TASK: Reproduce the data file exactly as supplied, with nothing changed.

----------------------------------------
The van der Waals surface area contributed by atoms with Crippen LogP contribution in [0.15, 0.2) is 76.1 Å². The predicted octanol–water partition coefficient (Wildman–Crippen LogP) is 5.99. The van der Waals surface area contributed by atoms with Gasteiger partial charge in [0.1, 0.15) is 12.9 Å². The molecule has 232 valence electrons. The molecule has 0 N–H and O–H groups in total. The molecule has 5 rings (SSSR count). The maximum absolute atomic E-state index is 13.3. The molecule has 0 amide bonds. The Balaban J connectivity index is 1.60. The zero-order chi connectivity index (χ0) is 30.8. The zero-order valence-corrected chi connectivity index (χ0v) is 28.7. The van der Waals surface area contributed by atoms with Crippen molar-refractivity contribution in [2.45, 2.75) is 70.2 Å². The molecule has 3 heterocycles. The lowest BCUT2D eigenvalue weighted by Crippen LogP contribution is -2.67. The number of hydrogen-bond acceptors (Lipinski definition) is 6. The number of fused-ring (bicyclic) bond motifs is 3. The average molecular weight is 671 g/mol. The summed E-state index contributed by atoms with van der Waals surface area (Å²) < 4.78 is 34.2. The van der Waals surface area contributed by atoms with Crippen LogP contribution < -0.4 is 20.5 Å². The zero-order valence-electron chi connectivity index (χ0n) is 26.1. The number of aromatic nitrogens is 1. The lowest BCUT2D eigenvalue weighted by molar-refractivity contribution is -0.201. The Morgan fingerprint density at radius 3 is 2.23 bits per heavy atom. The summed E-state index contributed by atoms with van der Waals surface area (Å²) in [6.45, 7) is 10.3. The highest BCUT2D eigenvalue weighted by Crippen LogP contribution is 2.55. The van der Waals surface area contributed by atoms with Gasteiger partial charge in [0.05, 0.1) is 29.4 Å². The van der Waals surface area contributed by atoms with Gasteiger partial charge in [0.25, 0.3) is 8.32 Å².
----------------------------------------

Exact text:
The van der Waals surface area contributed by atoms with Crippen LogP contribution in [0.15, 0.2) is 76.1 Å². The predicted octanol–water partition coefficient (Wildman–Crippen LogP) is 5.99. The van der Waals surface area contributed by atoms with Gasteiger partial charge in [0.1, 0.15) is 12.9 Å². The molecule has 232 valence electrons. The molecule has 0 N–H and O–H groups in total. The molecule has 5 rings (SSSR count). The maximum absolute atomic E-state index is 13.3. The molecule has 0 amide bonds. The Balaban J connectivity index is 1.60. The zero-order chi connectivity index (χ0) is 30.8. The zero-order valence-corrected chi connectivity index (χ0v) is 28.7. The van der Waals surface area contributed by atoms with Crippen molar-refractivity contribution in [2.45, 2.75) is 70.2 Å². The molecule has 3 heterocycles. The lowest BCUT2D eigenvalue weighted by Crippen LogP contribution is -2.67. The number of hydrogen-bond acceptors (Lipinski definition) is 6. The number of fused-ring (bicyclic) bond motifs is 3. The average molecular weight is 671 g/mol. The summed E-state index contributed by atoms with van der Waals surface area (Å²) < 4.78 is 34.2. The van der Waals surface area contributed by atoms with Crippen LogP contribution < -0.4 is 20.5 Å². The zero-order valence-electron chi connectivity index (χ0n) is 26.1. The number of aromatic nitrogens is 1. The lowest BCUT2D eigenvalue weighted by molar-refractivity contribution is -0.201. The Morgan fingerprint density at radius 3 is 2.23 bits per heavy atom. The summed E-state index contributed by atoms with van der Waals surface area (Å²) in [6.45, 7) is 10.3. The highest BCUT2D eigenvalue weighted by Crippen LogP contribution is 2.55. The van der Waals surface area contributed by atoms with Gasteiger partial charge in [0.05, 0.1) is 29.4 Å². The van der Waals surface area contributed by atoms with Gasteiger partial charge in [0.25, 0.3) is 8.32 Å².